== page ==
Carpooling could be the traffic solution we already have

Carpooling is making a comeback. Find out how using a carpooling app will save you time and money.

The average commute in Los Angeles takes 53.68 minutes– approximately four minutes higher than the US national average of 49.1 minutes. In Europe, Britons face the longest commute of up to 45 minutes. Increasing numbers of cars on the road results in more than traffic jams, it makes battling climate change even more challenging. We need better transportation options and we need them fast. While urban planners are clamouring for new solutions a viable option already exists. Remember carpooling?

Carpooling wasn't always just for soccer practices. According to the latest Commuting in America report, the 1970's saw 1 in 5 Americans riding to work with colleagues. However, the past 30 years has witnessed a decline in ride sharing, and by 2015, that figure dropped to 1 in 10. Now, new Census data reveals that carpooling is starting to make a comeback.

American startups like Carma, Waze, eRideShare and CarpoolWorld are confident that digital networks and smartphones will revive carpooling to its once proud status. The trend is also starting to catch on in Europe; French BlaBlaCar already has 40 million members worldwide. In the UK, more than 500,000 people are using Liftshare. But, not all countries are so quick to embrace carpooling. 

That's why startups are offering incentives, including premium parking spaces and discounted gas, to help people get over the stigma. James Nettleton, investment principal at InMotion Ventures, notes “From the UK perspective, it's been slower to take off ..." He says that British people feel different about sharing. "If you view your car as an extension of your personal space, you might be less inclined to invite someone else into it...they said the same thing about...Airbnb."

In the US, representatives from Waze are dropping in on Americans at work trying to promote ride-sharing by offering free tacos in exchange for an app download. But, convincing people to open their car doors hasn't been easy.

Carpooling was never perfect

Even at its peak, carpooling had certain innate problems as it relies on having several, fairly regular commuters who share a consistent, daily routine. One of the main selling points offered by the influx of carpool apps is that they attempt to reduce conflicts caused by user variables by providing more flexibility in a world of unpredictable schedules. “There's no normal commute anymore. Everyone's going everywhere at any time of day," says Josh Fried, head of Waze Carpool.

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City support will make or break it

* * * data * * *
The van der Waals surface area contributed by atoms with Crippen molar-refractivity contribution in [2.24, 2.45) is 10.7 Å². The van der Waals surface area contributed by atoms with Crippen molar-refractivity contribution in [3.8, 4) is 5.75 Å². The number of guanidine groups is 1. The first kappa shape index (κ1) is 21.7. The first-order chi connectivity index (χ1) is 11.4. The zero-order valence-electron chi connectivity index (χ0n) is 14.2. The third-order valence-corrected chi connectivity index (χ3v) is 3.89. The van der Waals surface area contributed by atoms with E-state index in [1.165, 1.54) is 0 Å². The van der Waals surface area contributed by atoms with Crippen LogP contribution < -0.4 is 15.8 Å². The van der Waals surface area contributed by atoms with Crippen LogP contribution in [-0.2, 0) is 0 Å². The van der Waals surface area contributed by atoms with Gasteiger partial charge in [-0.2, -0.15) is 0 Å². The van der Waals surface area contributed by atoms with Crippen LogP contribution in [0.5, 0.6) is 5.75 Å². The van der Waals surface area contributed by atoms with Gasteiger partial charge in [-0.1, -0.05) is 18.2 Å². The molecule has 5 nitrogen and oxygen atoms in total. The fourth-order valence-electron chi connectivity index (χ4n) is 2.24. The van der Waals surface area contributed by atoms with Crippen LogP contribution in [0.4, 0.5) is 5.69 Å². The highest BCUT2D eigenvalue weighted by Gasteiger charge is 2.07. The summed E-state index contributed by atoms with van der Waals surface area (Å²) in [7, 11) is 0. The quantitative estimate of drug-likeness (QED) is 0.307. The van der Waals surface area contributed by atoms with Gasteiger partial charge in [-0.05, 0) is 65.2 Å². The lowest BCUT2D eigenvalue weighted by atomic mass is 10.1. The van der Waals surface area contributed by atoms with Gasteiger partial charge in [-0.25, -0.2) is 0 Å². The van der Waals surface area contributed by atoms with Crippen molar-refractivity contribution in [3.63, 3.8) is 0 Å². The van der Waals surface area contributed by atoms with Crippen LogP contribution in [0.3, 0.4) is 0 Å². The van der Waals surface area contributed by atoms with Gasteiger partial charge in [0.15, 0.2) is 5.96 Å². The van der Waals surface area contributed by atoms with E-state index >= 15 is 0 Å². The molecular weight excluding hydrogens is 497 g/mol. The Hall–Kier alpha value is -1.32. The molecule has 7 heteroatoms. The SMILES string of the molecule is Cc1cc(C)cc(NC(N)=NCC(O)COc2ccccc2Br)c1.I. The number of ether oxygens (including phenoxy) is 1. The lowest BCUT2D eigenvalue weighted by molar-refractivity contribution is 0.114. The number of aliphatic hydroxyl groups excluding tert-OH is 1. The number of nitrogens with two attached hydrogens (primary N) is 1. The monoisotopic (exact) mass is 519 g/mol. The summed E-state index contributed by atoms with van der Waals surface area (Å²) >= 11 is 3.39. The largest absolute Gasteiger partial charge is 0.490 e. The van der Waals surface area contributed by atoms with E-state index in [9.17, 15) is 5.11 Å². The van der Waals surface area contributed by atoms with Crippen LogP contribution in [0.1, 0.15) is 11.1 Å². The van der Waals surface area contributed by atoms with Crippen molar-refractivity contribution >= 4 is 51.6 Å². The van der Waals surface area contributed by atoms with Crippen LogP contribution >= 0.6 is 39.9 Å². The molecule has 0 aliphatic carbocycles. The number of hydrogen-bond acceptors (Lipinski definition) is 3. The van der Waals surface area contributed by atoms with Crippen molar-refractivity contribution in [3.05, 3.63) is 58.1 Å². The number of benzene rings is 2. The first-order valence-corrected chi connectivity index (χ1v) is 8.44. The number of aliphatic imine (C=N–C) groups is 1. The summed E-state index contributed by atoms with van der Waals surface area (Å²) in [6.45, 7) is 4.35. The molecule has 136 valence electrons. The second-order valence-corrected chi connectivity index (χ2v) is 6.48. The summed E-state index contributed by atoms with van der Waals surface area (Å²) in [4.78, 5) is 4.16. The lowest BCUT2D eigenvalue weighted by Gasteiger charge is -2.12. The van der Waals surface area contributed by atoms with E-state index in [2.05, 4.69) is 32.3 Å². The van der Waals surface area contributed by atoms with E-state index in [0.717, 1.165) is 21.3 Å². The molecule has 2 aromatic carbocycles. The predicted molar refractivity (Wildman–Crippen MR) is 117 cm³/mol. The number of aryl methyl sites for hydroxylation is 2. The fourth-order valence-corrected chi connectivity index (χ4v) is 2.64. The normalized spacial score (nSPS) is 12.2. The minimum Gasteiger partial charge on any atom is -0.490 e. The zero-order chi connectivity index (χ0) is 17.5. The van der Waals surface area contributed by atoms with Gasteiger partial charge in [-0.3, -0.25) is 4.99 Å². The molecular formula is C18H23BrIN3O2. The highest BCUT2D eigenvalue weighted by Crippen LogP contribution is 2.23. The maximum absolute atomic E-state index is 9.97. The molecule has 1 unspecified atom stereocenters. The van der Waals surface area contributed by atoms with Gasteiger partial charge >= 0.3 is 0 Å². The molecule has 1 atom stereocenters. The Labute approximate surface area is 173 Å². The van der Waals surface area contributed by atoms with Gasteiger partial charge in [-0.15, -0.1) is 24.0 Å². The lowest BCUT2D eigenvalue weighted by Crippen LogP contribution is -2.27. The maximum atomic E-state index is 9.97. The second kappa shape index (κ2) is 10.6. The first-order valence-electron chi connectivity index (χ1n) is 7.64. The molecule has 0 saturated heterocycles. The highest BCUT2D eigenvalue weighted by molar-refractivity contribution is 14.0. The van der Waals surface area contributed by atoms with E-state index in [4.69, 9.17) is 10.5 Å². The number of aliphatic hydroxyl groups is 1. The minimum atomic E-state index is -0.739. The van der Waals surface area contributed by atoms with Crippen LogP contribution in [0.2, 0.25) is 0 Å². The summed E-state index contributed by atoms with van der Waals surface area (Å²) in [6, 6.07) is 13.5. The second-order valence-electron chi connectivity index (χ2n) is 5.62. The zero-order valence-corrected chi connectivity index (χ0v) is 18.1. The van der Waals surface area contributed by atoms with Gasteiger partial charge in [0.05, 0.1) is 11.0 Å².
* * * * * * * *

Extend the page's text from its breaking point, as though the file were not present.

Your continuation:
Since the mid-1970s, D.C.'s Department of Motor Vehicles (DMV) commuters have organized “slug lines" to take advantage of HOV lanes. When the D.C. area faced a partial shutdown of their Metro transit system as well as a dramatic price hike in HOV lane tolls, Waze stepped in and provided flexible routes that connect more users. D.C. supported the move and offered users $2 a day as an incentive to carpool.

San Francisco's Bay Area Rapid Transit system (BART) launched a new program to promote carpooling and public transit by providing easier parking solutions at transit stations. Drivers who participate in the carpool program can use the official BART app to access exclusive permit parking spots while taking advantage of a more convenient digital payment system.

With the support of city infrastructure and incentives, carpooling apps will have a better chance of making it long-term. For example, the new BART carpooling app gives you better parking options.

Will carpooling stick around?

Ensuring that carpooling is here to stay requires large-scale cooperation. Companies looking to reduce their environmental impact have a lot to gain by encouraging employees to take up the new old trend. For example, Bosch currently has a 50% enrollment rate in its Mexican offices and reports improved employee retention. Carpooling has also increased their inter-departmental collaboration as employees who don't usually meet can converse on the way to work. To date, Bosch has saved 55,000 miles (90,000km) and 25 tonnes of carbon dioxide.

Urban planners and city officials can support carpooling in their cities by initiating ride-sharing programmes with universities, adding or expanding HOV lanes and helping start-ups connect with targeted groups like tech-savvy millennia parents. Thinking outside city limits is also beneficial. For suburban families without access to transit, supporting the relationship between carpooling start ups and car manufacturers will make your city a leader in green mobility solutions.

Learn more about how you can integrate carpooling into your city through our Urban Mobility solutions

Topics: Smart Cities, Commuting, Urban mobility

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